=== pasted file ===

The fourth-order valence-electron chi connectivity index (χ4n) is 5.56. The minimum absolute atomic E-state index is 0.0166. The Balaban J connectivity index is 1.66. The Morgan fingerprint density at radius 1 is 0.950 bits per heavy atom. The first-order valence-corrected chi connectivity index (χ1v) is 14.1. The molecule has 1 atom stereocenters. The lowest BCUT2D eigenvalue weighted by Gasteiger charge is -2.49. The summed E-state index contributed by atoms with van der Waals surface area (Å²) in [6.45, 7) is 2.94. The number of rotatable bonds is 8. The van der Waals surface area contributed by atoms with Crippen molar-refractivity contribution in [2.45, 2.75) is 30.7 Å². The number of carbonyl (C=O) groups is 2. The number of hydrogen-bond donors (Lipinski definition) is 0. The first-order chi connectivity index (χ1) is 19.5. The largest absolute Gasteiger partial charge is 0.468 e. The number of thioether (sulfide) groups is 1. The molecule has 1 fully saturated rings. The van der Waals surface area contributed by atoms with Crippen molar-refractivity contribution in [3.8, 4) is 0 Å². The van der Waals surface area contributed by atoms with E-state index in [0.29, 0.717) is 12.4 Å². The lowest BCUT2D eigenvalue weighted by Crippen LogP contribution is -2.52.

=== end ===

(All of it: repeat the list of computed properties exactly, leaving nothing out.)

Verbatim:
The fourth-order valence-electron chi connectivity index (χ4n) is 5.56. The minimum absolute atomic E-state index is 0.0166. The Balaban J connectivity index is 1.66. The Morgan fingerprint density at radius 1 is 0.950 bits per heavy atom. The first-order valence-corrected chi connectivity index (χ1v) is 14.1. The molecule has 1 atom stereocenters. The lowest BCUT2D eigenvalue weighted by Gasteiger charge is -2.49. The summed E-state index contributed by atoms with van der Waals surface area (Å²) in [6.45, 7) is 2.94. The number of rotatable bonds is 8. The van der Waals surface area contributed by atoms with Crippen molar-refractivity contribution in [2.45, 2.75) is 30.7 Å². The number of carbonyl (C=O) groups is 2. The number of hydrogen-bond donors (Lipinski definition) is 0. The first-order chi connectivity index (χ1) is 19.5. The largest absolute Gasteiger partial charge is 0.468 e. The number of thioether (sulfide) groups is 1. The molecule has 1 fully saturated rings. The van der Waals surface area contributed by atoms with Crippen molar-refractivity contribution in [3.8, 4) is 0 Å². The van der Waals surface area contributed by atoms with E-state index in [0.29, 0.717) is 12.4 Å². The lowest BCUT2D eigenvalue weighted by Crippen LogP contribution is -2.52.